• Relax all the muscles and nerves
  • Relax from top of the head to the toe or vice versa
  • Draw your attention to each group of muscles, tighten and let go.
  • Feel the energy flow into that area and relax it.
  • Imagine you are a piece of cloth on the bed, nothing else remains
  • Visualize your body as pure energy, the clothes are lying limp on the bed
  • It is good to repeat a mantra, a word, a prayer before going into sleep.
  • Put life into the mantra, word or prayer, feel it vibrate.
  • The body vibrates with the repetition and away you go into sleep.

If you do this every day you will notice that you wake up refreshed instead of tired and heavy in the morning. It might not work on the first night. Constant practice is necessary especially if you are so stressed out that you cannot sit for meditation.

2. Regulate Your Breath – Dealing with Daily Activities

As mentioned earlier we go into a fight-or-flight response when faced with a situation we think we cannot cope. To counter this can regulate our breathing to achieve a relaxation response.

  • deep or diaphragmatic breathing enhances the relaxation response.
  • your respiratory rate slows down
  • heart rate slows down
  • blood pressure dips
  • pupils contract
  • sweating is less
  • the body comes out of emergency mode

The most astounding fact is that you can at will initiate this calming response by changing your breathing pattern.

Deep breathing is essential to get adequate oxygen into the blood
Deep breathing is essential to get adequate oxygen into the blood | Source

3. Advantages of Deep Breathing

It is important to remember that 'Whatever you pay attention to changes in quality'. Paying attention to the breath at every opportunity will result in you breathing slowly and deeply as a matter of habit. There are many advantages to deep breathing:

  • Deep breathing improves the efficiency with which we breathe.
  • Oxygen enters the lungs and travels into millions of alveoli or tiny air sacs in the lungs.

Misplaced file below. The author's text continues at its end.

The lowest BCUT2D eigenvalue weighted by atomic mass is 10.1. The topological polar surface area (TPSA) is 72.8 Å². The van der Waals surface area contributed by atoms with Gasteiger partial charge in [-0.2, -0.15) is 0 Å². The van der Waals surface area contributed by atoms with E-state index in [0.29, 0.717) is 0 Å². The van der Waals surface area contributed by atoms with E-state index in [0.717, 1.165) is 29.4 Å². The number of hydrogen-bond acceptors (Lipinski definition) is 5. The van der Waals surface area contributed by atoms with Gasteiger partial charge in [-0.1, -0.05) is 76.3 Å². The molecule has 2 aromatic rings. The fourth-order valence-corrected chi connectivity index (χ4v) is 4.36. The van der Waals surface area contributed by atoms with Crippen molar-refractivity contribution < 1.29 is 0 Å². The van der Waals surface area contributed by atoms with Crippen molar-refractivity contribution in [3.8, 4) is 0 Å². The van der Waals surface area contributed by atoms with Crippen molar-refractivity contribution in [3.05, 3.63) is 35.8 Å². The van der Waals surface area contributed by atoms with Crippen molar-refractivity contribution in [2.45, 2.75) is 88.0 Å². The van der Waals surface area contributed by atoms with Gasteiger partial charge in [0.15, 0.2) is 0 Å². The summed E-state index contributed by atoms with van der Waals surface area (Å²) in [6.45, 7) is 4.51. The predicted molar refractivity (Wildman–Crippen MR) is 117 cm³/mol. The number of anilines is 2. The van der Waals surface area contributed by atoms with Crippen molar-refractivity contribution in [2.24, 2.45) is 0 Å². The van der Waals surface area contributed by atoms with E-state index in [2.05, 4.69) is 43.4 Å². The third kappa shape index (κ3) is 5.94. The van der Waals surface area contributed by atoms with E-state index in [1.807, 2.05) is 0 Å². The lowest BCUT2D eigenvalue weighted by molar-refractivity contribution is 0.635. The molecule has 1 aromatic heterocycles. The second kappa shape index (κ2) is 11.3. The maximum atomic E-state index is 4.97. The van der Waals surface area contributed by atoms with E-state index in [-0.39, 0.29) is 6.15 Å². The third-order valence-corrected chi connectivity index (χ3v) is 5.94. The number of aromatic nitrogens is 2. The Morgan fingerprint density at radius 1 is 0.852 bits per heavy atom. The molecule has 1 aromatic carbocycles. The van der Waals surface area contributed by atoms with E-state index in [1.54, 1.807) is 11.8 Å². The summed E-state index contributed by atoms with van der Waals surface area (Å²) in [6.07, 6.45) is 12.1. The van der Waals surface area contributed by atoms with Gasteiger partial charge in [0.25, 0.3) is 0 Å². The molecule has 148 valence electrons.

• From there it enters the bloodstream through the surround blood vessels
  • The arteries take the oxygen out to the brain, muscles, nerves and internal organs.
  • Shallow breathing requires up to taking sixteen to twenty breaths per minute or 22,000-25,000 breaths per day.
  • Deep breathing only requires six to eight breaths per minute, 10,000-12,000 per day, hence achieving the same result with half the effort.
  • Deep breathing helps efficient cleansing of the body of carbon dioxide.
  • You feel fresh and chirpy hence stress free.

If we you can be mindful about your breathing then you can face any challenge life throws your way, a difficult boss, caught in traffic, people shouting at you due to road rage, etc., all flow by without affecting you.

4. Practicing Mindfulness All Day

Once you have incorporated the above practices into your life, you will find that on the whole you are much calmer. The mind is not as agitated as before, it is not going in circles and you are filled with more energy than you ever had. It will become easier to be mindful in everything you do. In fact it is very important to be mindful to avoid becoming stressed.

Do Only One Thing at a Time

Multi-tasking seems to be the order of the day however science is showing that it can hurt our ability to learn. It is also causing more stress in people. Studies suggest that when we multi-task a different part of the brain is involved in carrying out any one task, and it is not the part that is very efficient for memory and learning.

If you are already stressed out and are unable to remember recent events (see table above) and losing concentration it is a good idea to pay attention to only one task at a time. Being in the present is the best practice.

For example, when you are on a bus or train then do only that which you can at that moment, look out of the window, allow thoughts to float in and out, look at the people around you. If you are reading a book which you can do at any time or place then you are not enjoying the present moment. Or you might be busy texting someone, playing a game on the iPad, whatever takes the mind off the moment of being present with yourself can create stress.

Let go of the desire to be doing something all the time. Just Be. Practice being in the NOW. One way to do that is to observe your breath. Watch the breath going in and out, in and out, this will bring you into the consciousness of the moment. You will feel energized in no time.

These are only a few suggestions on how to gain stress-relief when meditation is difficult to include in your daily routine. However, by making the effort to make small changes at a time, you can achieve an overall calmness that will help you meditate on a regular basis. You can start off with a simple form of meditation and reap the benefits in no time.